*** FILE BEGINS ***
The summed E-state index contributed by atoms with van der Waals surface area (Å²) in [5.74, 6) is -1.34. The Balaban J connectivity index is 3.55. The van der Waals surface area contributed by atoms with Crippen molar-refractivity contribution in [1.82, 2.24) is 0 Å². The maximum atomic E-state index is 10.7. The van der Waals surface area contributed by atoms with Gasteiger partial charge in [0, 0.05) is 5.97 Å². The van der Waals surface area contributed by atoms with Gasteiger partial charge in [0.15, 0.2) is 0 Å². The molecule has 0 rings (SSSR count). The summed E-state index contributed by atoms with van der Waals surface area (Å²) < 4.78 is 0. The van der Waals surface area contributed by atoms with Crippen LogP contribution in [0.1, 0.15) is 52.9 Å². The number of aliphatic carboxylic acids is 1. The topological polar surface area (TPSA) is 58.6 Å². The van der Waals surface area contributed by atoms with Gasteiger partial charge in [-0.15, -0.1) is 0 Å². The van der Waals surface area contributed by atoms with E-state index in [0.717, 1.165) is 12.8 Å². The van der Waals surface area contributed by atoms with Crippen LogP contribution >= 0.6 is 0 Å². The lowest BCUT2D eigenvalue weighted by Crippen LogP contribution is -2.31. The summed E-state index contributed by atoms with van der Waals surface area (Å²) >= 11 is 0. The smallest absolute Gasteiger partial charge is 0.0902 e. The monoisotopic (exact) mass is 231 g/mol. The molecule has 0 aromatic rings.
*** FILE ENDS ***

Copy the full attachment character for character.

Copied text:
The summed E-state index contributed by atoms with van der Waals surface area (Å²) in [5.74, 6) is -1.34. The Balaban J connectivity index is 3.55. The van der Waals surface area contributed by atoms with Crippen molar-refractivity contribution in [1.82, 2.24) is 0 Å². The maximum atomic E-state index is 10.7. The van der Waals surface area contributed by atoms with Gasteiger partial charge in [0, 0.05) is 5.97 Å². The van der Waals surface area contributed by atoms with Gasteiger partial charge in [0.15, 0.2) is 0 Å². The molecule has 0 rings (SSSR count). The summed E-state index contributed by atoms with van der Waals surface area (Å²) < 4.78 is 0. The van der Waals surface area contributed by atoms with Crippen LogP contribution in [0.1, 0.15) is 52.9 Å². The number of aliphatic carboxylic acids is 1. The topological polar surface area (TPSA) is 58.6 Å². The van der Waals surface area contributed by atoms with Gasteiger partial charge in [-0.15, -0.1) is 0 Å². The van der Waals surface area contributed by atoms with E-state index in [0.717, 1.165) is 12.8 Å². The van der Waals surface area contributed by atoms with Crippen LogP contribution >= 0.6 is 0 Å². The lowest BCUT2D eigenvalue weighted by Crippen LogP contribution is -2.31. The summed E-state index contributed by atoms with van der Waals surface area (Å²) >= 11 is 0. The smallest absolute Gasteiger partial charge is 0.0902 e. The monoisotopic (exact) mass is 231 g/mol. The molecule has 0 aromatic rings.